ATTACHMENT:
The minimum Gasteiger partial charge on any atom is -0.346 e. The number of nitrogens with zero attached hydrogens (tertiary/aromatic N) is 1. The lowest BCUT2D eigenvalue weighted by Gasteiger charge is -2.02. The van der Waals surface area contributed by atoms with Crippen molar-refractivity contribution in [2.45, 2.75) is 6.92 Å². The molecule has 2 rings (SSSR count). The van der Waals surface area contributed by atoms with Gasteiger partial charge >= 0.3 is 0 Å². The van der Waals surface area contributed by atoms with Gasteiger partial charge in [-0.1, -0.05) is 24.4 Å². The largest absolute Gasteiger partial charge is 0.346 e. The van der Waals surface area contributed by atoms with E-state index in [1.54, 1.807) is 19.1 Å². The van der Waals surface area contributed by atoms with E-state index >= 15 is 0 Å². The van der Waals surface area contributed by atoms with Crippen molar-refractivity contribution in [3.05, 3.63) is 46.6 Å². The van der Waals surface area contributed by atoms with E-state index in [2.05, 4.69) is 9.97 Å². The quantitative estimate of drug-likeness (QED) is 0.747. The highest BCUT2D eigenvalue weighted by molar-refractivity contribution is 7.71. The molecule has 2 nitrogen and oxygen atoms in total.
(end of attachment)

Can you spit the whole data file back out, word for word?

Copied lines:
The minimum Gasteiger partial charge on any atom is -0.346 e. The number of nitrogens with zero attached hydrogens (tertiary/aromatic N) is 1. The lowest BCUT2D eigenvalue weighted by Gasteiger charge is -2.02. The van der Waals surface area contributed by atoms with Crippen molar-refractivity contribution in [2.45, 2.75) is 6.92 Å². The molecule has 2 rings (SSSR count). The van der Waals surface area contributed by atoms with Gasteiger partial charge >= 0.3 is 0 Å². The van der Waals surface area contributed by atoms with Gasteiger partial charge in [-0.1, -0.05) is 24.4 Å². The largest absolute Gasteiger partial charge is 0.346 e. The van der Waals surface area contributed by atoms with E-state index in [1.54, 1.807) is 19.1 Å². The van der Waals surface area contributed by atoms with E-state index >= 15 is 0 Å². The van der Waals surface area contributed by atoms with Crippen molar-refractivity contribution in [3.05, 3.63) is 46.6 Å². The van der Waals surface area contributed by atoms with E-state index in [2.05, 4.69) is 9.97 Å². The quantitative estimate of drug-likeness (QED) is 0.747. The highest BCUT2D eigenvalue weighted by molar-refractivity contribution is 7.71. The molecule has 2 nitrogen and oxygen atoms in total.